Cosmetic Surgery on the Rise in Men

Bill Hendrick

March 25, 2011

March 21, 2011 — Growing numbers of male baby boomers are fighting harder than ever against the effects of aging by enthusiastically embracing facelifts, liposuction, and other cosmetic surgical procedures aimed at making them look younger, new research suggests.

While overall cosmetic surgery procedures in men rose 2% in 2010 over the previous year, many types of operations, such as facelifts, increased dramatically, says a new report by the American Society of Plastic Surgeons.

The report says facelifts increased 14%, ear surgery (otoplasty) increased 11%, and soft tissue filler increased 10%.

All told, men underwent more than 1.1 million cosmetic procedures in 2010, some invasive requiring surgery and others being minimally invasive.

In 2010, the majority of the top fastest-growing cosmetic procedures for men were surgical. The new statistics reflect a change in a trend in which minimally invasive procedures were previously rising faster.

Cosmetic Surgery for Baby Boomers

“The growth in cosmetic surgical procedures for men may be a product of our aging baby boomers who are now ready to have plastic surgery,” Phillip Haeck, MD, president of the American Society of Plastic Surgeons and a partner in Plastic Surgery Associates of Seattle, says in a news release. “Minimally-invasive procedures such as Botox and soft tissue fillers work to a point. However, as you age and gravity takes over, surgical procedures that lift the skin are necessary in order to show improvement.”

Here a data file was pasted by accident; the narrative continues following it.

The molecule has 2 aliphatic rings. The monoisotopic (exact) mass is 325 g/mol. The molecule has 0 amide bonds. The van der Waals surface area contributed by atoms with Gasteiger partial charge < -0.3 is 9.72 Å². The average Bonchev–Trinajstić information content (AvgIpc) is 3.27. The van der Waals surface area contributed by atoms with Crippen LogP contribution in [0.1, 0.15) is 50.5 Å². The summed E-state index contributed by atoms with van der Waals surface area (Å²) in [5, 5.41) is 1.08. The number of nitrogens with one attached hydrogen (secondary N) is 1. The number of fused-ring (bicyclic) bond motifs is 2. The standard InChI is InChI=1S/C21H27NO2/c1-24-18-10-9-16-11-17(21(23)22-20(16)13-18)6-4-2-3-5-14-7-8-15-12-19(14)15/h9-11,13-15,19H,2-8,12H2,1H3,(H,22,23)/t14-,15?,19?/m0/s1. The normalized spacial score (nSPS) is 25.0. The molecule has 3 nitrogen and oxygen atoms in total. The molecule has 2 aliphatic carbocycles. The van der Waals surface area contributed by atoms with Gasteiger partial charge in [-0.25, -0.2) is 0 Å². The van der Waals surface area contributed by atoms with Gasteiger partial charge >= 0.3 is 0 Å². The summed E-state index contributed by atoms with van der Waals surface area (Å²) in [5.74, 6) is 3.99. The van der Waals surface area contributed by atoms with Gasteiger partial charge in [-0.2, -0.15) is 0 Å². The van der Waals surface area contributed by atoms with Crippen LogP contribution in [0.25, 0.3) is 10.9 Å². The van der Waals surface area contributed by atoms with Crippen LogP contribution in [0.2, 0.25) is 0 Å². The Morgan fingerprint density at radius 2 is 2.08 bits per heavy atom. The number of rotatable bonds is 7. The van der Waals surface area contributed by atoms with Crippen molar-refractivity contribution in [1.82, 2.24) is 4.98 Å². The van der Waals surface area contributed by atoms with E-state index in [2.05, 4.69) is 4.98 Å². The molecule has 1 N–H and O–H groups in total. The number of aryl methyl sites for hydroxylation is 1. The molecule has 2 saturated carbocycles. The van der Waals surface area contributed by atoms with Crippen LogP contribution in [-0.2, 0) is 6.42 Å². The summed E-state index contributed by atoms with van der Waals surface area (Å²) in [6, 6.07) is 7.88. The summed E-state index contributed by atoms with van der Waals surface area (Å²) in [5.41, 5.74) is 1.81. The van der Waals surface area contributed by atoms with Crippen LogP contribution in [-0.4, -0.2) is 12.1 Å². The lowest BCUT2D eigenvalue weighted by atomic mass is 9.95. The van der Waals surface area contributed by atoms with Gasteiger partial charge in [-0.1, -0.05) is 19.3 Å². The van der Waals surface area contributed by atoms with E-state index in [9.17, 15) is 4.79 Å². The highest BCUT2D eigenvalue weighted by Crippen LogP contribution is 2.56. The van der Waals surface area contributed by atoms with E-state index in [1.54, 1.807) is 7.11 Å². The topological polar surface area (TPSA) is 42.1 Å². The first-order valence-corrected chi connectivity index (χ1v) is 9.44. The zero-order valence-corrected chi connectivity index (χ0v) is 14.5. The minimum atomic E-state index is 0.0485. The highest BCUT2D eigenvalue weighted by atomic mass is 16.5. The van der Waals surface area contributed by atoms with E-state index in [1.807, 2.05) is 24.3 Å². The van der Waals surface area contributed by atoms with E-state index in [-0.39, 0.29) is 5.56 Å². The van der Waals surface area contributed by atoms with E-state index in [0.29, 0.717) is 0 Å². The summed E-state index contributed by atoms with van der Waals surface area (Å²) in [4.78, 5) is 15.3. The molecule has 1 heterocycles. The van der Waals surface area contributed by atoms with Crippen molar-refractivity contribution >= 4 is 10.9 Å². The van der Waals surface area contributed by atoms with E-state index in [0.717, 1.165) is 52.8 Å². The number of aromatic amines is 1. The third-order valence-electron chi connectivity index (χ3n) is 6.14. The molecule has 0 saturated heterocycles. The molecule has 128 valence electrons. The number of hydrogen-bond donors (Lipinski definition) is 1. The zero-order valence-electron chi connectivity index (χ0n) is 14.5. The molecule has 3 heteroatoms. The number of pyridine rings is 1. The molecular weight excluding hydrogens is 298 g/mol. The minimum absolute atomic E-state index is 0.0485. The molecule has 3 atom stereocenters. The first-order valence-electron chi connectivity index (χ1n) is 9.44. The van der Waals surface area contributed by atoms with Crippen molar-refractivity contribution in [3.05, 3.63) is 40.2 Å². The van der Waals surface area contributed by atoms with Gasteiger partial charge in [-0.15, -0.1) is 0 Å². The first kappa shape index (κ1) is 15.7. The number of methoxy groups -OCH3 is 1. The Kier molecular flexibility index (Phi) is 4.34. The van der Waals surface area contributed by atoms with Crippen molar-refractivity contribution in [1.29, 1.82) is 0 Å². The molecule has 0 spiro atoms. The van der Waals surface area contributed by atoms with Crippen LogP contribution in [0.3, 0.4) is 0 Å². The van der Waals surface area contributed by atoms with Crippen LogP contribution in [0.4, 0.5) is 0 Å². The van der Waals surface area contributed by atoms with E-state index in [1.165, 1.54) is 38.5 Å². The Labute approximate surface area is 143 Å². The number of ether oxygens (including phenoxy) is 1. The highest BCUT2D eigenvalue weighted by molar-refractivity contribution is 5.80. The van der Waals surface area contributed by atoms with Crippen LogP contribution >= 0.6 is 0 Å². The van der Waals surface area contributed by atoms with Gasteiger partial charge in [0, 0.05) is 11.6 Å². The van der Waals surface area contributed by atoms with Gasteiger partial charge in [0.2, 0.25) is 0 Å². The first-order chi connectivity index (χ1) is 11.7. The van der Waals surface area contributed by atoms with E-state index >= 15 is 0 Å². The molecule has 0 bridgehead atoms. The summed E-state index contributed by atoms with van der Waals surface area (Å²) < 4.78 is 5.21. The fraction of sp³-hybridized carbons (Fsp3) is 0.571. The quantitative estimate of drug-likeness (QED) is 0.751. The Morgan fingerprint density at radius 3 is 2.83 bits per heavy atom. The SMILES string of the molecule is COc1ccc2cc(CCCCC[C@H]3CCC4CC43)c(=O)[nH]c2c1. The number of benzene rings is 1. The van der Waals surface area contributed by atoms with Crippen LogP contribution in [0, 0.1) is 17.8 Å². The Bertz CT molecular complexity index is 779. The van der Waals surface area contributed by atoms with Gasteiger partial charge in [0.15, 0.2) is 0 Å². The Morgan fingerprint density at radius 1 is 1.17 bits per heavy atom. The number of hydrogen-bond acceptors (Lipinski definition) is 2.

Stephen Baker, MD, a plastic surgeon in Washington, D.C., says people often think of celebrities when they hear about men going under the knife, but it’s also becoming more common among regular guys.

He says the typical patient he sees is “an average guy who wants to look as good as he feels.”

Baker, program director of the department of plastic surgery at Georgetown University Hospital, also says most of his patients “are ‘men’s men,’ the kind of guy you might not think would have plastic surgery.”

But with more and more baby boomers reaching retirement and increasingly showing signs of aging, many “want to look good,” and opt for plastic surgery when they feel they have the financial resources to do so.

Top Cosmetic Procedures for Men

Here are the top 10 fastest-growing male cosmetic procedures by percentage increase in 2010 over 2009:

  1. Facelift 14%

  2. Ear surgery (otoplasty) 11%

  3. Soft tissue fillers 10%

  4. Botulinum toxin type A 9%

  5. Liposuction 7%

  6. Breast reduction 6%

  7. Eyelid surgery 4%

  8. Dermabrasion 4%

  9. Laser hair removal 4%

  10. Laser treatment of leg veins 4%

Here are the 2010 top five most popular surgical procedures by number for men:

  1. Nose reshaping 64,000

  2. Eyelid surgery 31,000

  3. Liposuction 24,000

  4. Breast reduction 18,000

  5. Hair transplantation 13,000

Here are the top five most popular minimally invasive procedures by number for men:

  1. Botulinum toxin type A 337,000

  2. Laser hair removal 165,000

  3. Microdermabrasion 158,000

  4. Chemical peel 90,000

  5. Soft tissue fillers 78,000

According to the 2010 American Society of Plastic Surgeons report on cosmetic procedures in men and women, breast augmentation remains the top overall cosmetic surgical procedure, a position it has held since 2006.

Overall, breast augmentations rose 2% in 2010, but eyelid surgeries rose 3%. Liposuctions overall rose 2%, tummy tucks 1%, and nose reshapings (rhinoplasty) declined 1% in 2010.

Botox treatments rose 12%, laser hair removal 5%, and soft tissue filler procedures were up 3%.

Microdermabrasion procedures for men and women combined fell 9%, and there was no change in chemical peels.

Other key findings:

  • 48% of all cosmetic procedures are done on people between the ages of 40 and 54.

  • 91% of all cosmetic procedures are on women.

  • $10.1 billion was spent on cosmetic procedures in 2010, up 1.2% from the previous year.

  • The region with the most cosmetic procedures performed, 3.7 million, was the Mountain/Pacific region.


News release, American Society of Plastic Surgeons.

American Society of Plastic Surgeons Report of the 2010 Plastic Surgery Statistics, March 21, 2011.